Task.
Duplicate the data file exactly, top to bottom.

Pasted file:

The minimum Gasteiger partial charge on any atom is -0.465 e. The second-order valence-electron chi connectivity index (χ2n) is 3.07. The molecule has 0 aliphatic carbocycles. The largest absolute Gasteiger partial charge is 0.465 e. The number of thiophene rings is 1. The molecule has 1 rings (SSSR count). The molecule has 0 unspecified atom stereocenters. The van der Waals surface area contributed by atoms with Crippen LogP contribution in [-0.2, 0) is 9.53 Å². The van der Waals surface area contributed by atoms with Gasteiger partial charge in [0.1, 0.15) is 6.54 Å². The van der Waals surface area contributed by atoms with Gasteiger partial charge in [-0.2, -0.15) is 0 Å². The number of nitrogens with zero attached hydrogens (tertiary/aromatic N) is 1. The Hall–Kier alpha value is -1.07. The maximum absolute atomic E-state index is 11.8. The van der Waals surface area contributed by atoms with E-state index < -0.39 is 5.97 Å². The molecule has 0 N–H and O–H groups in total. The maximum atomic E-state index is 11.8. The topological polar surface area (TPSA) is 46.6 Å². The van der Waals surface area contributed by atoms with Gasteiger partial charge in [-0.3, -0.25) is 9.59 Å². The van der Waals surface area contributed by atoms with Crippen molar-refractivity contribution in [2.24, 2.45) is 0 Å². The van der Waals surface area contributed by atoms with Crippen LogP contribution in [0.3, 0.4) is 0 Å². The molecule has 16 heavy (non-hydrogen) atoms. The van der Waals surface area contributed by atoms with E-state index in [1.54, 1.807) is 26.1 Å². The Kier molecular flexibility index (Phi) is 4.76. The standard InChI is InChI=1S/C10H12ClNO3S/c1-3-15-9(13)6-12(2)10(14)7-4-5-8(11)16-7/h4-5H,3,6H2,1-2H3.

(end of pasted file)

The minimum Gasteiger partial charge on any atom is -0.465 e. The second-order valence-electron chi connectivity index (χ2n) is 3.07. The molecule has 0 aliphatic carbocycles. The largest absolute Gasteiger partial charge is 0.465 e. The number of thiophene rings is 1. The molecule has 1 rings (SSSR count). The molecule has 0 unspecified atom stereocenters. The van der Waals surface area contributed by atoms with Crippen LogP contribution in [-0.2, 0) is 9.53 Å². The van der Waals surface area contributed by atoms with Gasteiger partial charge in [0.1, 0.15) is 6.54 Å². The van der Waals surface area contributed by atoms with Gasteiger partial charge in [-0.2, -0.15) is 0 Å². The number of nitrogens with zero attached hydrogens (tertiary/aromatic N) is 1. The Hall–Kier alpha value is -1.07. The maximum absolute atomic E-state index is 11.8. The van der Waals surface area contributed by atoms with E-state index < -0.39 is 5.97 Å². The molecule has 0 N–H and O–H groups in total. The maximum atomic E-state index is 11.8. The topological polar surface area (TPSA) is 46.6 Å². The van der Waals surface area contributed by atoms with Gasteiger partial charge in [-0.3, -0.25) is 9.59 Å². The van der Waals surface area contributed by atoms with Crippen molar-refractivity contribution in [2.24, 2.45) is 0 Å². The van der Waals surface area contributed by atoms with Crippen LogP contribution in [0.3, 0.4) is 0 Å². The molecule has 16 heavy (non-hydrogen) atoms. The van der Waals surface area contributed by atoms with E-state index in [1.54, 1.807) is 26.1 Å². The Kier molecular flexibility index (Phi) is 4.76. The standard InChI is InChI=1S/C10H12ClNO3S/c1-3-15-9(13)6-12(2)10(14)7-4-5-8(11)16-7/h4-5H,3,6H2,1-2H3.